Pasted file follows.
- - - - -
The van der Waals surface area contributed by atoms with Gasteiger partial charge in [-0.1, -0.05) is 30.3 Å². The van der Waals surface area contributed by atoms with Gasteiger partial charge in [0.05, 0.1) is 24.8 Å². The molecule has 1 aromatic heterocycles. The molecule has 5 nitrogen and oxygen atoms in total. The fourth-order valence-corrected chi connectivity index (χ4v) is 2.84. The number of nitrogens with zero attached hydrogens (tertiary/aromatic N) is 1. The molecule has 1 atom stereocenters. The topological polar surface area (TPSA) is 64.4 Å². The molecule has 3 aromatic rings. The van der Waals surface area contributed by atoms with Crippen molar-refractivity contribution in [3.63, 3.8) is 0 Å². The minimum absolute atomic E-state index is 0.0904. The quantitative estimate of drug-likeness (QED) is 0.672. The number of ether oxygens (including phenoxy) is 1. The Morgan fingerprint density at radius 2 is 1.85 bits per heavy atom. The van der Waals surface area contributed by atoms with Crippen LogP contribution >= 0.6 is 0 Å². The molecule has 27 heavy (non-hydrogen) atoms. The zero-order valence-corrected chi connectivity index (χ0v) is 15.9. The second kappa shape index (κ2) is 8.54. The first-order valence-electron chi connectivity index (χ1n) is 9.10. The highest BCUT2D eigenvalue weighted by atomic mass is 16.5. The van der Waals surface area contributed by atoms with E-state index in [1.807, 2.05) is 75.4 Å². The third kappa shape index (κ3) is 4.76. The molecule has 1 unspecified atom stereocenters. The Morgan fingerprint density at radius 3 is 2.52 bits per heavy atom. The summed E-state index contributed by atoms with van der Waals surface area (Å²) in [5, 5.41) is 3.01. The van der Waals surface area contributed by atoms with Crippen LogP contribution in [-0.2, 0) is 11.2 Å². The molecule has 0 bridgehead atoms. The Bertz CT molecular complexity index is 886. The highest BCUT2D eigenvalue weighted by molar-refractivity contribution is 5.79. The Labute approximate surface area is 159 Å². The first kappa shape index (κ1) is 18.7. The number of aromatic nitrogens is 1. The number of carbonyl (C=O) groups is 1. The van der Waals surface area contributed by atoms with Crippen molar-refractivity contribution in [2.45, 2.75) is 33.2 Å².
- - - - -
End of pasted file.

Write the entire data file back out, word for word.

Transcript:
The van der Waals surface area contributed by atoms with Gasteiger partial charge in [-0.1, -0.05) is 30.3 Å². The van der Waals surface area contributed by atoms with Gasteiger partial charge in [0.05, 0.1) is 24.8 Å². The molecule has 1 aromatic heterocycles. The molecule has 5 nitrogen and oxygen atoms in total. The fourth-order valence-corrected chi connectivity index (χ4v) is 2.84. The number of nitrogens with zero attached hydrogens (tertiary/aromatic N) is 1. The molecule has 1 atom stereocenters. The topological polar surface area (TPSA) is 64.4 Å². The molecule has 3 aromatic rings. The van der Waals surface area contributed by atoms with Crippen molar-refractivity contribution in [3.63, 3.8) is 0 Å². The minimum absolute atomic E-state index is 0.0904. The quantitative estimate of drug-likeness (QED) is 0.672. The number of ether oxygens (including phenoxy) is 1. The Morgan fingerprint density at radius 2 is 1.85 bits per heavy atom. The van der Waals surface area contributed by atoms with Crippen LogP contribution >= 0.6 is 0 Å². The molecule has 27 heavy (non-hydrogen) atoms. The zero-order valence-corrected chi connectivity index (χ0v) is 15.9. The second kappa shape index (κ2) is 8.54. The first-order valence-electron chi connectivity index (χ1n) is 9.10. The highest BCUT2D eigenvalue weighted by atomic mass is 16.5. The van der Waals surface area contributed by atoms with E-state index in [1.807, 2.05) is 75.4 Å². The third kappa shape index (κ3) is 4.76. The molecule has 1 unspecified atom stereocenters. The Morgan fingerprint density at radius 3 is 2.52 bits per heavy atom. The summed E-state index contributed by atoms with van der Waals surface area (Å²) in [5, 5.41) is 3.01. The van der Waals surface area contributed by atoms with Crippen LogP contribution in [-0.2, 0) is 11.2 Å². The molecule has 0 bridgehead atoms. The Bertz CT molecular complexity index is 886. The highest BCUT2D eigenvalue weighted by molar-refractivity contribution is 5.79. The Labute approximate surface area is 159 Å². The first kappa shape index (κ1) is 18.7. The number of aromatic nitrogens is 1. The number of carbonyl (C=O) groups is 1. The van der Waals surface area contributed by atoms with Crippen molar-refractivity contribution in [2.45, 2.75) is 33.2 Å².